Ludum Dare 33
The Theme is:
You are the Monster


Judging Ends in
3 weeks of Playing and Rating games!

“Dare to Play” Lists (Streamers, YouTubers, over here!)

Posted by (twitter: @mikekasprzak)
3 days ago | August 24th, 2015 8:40 pm

Here’s a thread for the Live Streamers, YouTubers, and any non-participant looking for games to play. Post a link to your Channel, Show, or Publication in the comments below, if you have a schedule planned, along with a link to where people can suggest games to you (off-site or in a separate thread please).

PLEASE DON’T SPAM THEM! Self promotion is encouraged, but these folks are going to get a lot of submissions. Be respectable.


ProTip: Streaming Ludum Dare is not only for MAKING Ludum Dare games, but also for PLAYING Ludum Dare games! Give it a try! Many people would LOVE to watch their game get played.

NOTE: If your comment is awaiting moderation, feel free to poke Mike on Twitter.

NOTE: This thread is NOT for development streams.

Browser pest – A reflection

Posted by
6 minutes ago | August 28th, 2015 12:13 pm

First of all: the game!


What we did

We thought about the theme for a bit and decided almost immediately that our monster would have to be cute and cuddly. Then someone recalled the cookie monster computer malware and we realized that we wanted our game to be related to it somehow. After different ideas we settled on a monster who eats browser cookies. In the end we were quite happy with the result – we managed to completed the goals we set for ourselves and even had time to go over the code and eliminated most of the bugs.

badloginuusWhat went well

  • We got a good idea fairly quickly.
  • Our framework was ready in time.
  • Two artists meant even more cool art and wonderful colors.
  • One of the artists also did a bit of coding, lending a helping hand where needed


flashWhat could have gone better

  • Maybe a little less time spent petting the cat…
  • There are still a few bugs we could not catch, even with those sticky cookies…


Just play the game!

Exhibiting The Devil’s Daughter at Insomnia!

Posted by (twitter: @@sinclairstrange)
18 minutes ago | August 28th, 2015 12:01 pm

photo_1440773344640That’s right! Showing off my Ludum Dare game at Insomnia!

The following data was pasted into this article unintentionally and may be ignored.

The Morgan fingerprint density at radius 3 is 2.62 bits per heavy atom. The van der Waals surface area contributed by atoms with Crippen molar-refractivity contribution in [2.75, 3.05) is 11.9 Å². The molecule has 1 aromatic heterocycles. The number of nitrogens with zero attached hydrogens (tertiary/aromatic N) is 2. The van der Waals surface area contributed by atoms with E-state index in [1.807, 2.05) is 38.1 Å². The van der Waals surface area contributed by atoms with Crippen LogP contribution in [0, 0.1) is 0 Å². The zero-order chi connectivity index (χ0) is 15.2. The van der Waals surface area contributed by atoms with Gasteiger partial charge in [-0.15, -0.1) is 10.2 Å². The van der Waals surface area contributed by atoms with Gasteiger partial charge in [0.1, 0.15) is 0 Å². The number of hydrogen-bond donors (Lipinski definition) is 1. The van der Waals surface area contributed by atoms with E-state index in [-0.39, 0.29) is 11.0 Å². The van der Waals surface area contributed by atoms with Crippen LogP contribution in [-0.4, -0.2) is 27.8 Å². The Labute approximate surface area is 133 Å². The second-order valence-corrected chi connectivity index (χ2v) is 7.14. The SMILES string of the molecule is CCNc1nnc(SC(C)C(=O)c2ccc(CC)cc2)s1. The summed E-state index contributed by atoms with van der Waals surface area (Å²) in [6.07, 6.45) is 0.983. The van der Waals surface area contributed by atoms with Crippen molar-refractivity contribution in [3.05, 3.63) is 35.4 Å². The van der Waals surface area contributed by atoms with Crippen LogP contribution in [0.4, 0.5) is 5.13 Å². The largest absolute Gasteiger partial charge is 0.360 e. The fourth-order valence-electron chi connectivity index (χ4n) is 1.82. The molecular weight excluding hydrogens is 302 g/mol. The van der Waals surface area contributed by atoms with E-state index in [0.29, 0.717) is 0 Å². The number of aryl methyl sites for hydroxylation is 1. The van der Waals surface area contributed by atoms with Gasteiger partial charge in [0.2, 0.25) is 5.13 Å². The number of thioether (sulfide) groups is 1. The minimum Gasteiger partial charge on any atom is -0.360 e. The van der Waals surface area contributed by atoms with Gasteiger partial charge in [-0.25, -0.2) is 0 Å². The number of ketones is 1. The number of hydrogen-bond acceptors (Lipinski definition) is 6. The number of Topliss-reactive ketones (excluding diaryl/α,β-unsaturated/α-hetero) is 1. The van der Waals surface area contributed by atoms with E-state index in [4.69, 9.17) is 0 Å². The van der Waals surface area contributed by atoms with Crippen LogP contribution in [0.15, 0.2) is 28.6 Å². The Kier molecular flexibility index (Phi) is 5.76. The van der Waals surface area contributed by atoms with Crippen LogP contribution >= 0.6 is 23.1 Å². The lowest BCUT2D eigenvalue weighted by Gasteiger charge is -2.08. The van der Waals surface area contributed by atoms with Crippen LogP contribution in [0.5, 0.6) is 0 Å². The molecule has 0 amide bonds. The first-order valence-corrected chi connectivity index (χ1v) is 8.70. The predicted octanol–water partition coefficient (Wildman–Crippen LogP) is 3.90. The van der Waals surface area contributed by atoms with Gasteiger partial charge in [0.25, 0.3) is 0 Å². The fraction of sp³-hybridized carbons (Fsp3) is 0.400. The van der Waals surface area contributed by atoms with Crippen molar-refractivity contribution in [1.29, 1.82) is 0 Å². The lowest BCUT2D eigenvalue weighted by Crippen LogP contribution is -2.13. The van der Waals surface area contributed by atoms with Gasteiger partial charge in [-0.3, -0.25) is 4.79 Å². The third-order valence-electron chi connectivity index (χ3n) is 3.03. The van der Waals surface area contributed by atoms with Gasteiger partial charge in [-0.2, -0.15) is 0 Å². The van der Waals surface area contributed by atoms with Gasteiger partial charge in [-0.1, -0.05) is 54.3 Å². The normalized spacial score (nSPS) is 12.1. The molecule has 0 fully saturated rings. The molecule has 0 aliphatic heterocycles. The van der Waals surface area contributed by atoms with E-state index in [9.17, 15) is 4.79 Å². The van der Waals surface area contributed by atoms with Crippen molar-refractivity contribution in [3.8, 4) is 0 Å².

So far awesome response although parents aren’t quite happy when their kids kill the fellow humans by shouting profanity at them…

Nothing like killing your foe with the word “twat”…


Can’t wait to get back and check out all the other games!

Passengers post-mortem

Posted by (twitter: @nerial)
19 minutes ago | August 28th, 2015 12:00 pm


Passengers’ main aim is to break the very homogeneous image of the migrants given by news and medias. Here is the story of why and how we made the game.

Arnaud and myself are French indie gamedesigner based in London. We worked together on a couple of projects and wanted to do something for Ludum Dare. I created my first game for a LD two years ago (Singular) and we always loved the jam, people are crazily talented around here.


So Arnaud called me at 7 am on Saturday morning to say he had this idea of a game around migrant smugglers, reading about the game theme and listening to the radio. They where talking about the “migration crisis” in Spain and Italy, and how this was starting to be a “big problem”. He was really surprise on how migrants stay “unnamed”, unknown. They die each day, but they continue to be the migrants, the untouchables.

This idea resonated with some things I wanted to explore in games. The idea of frontier, of migration which today means these desperate exodus. How migrants are considered as a threatening tide of poverty, not as people with different stories, different character, different goals. The figure of the smuggler is also interesting, and how his “passengers” are basically giving him their money, their hopes and their freedom for a journey.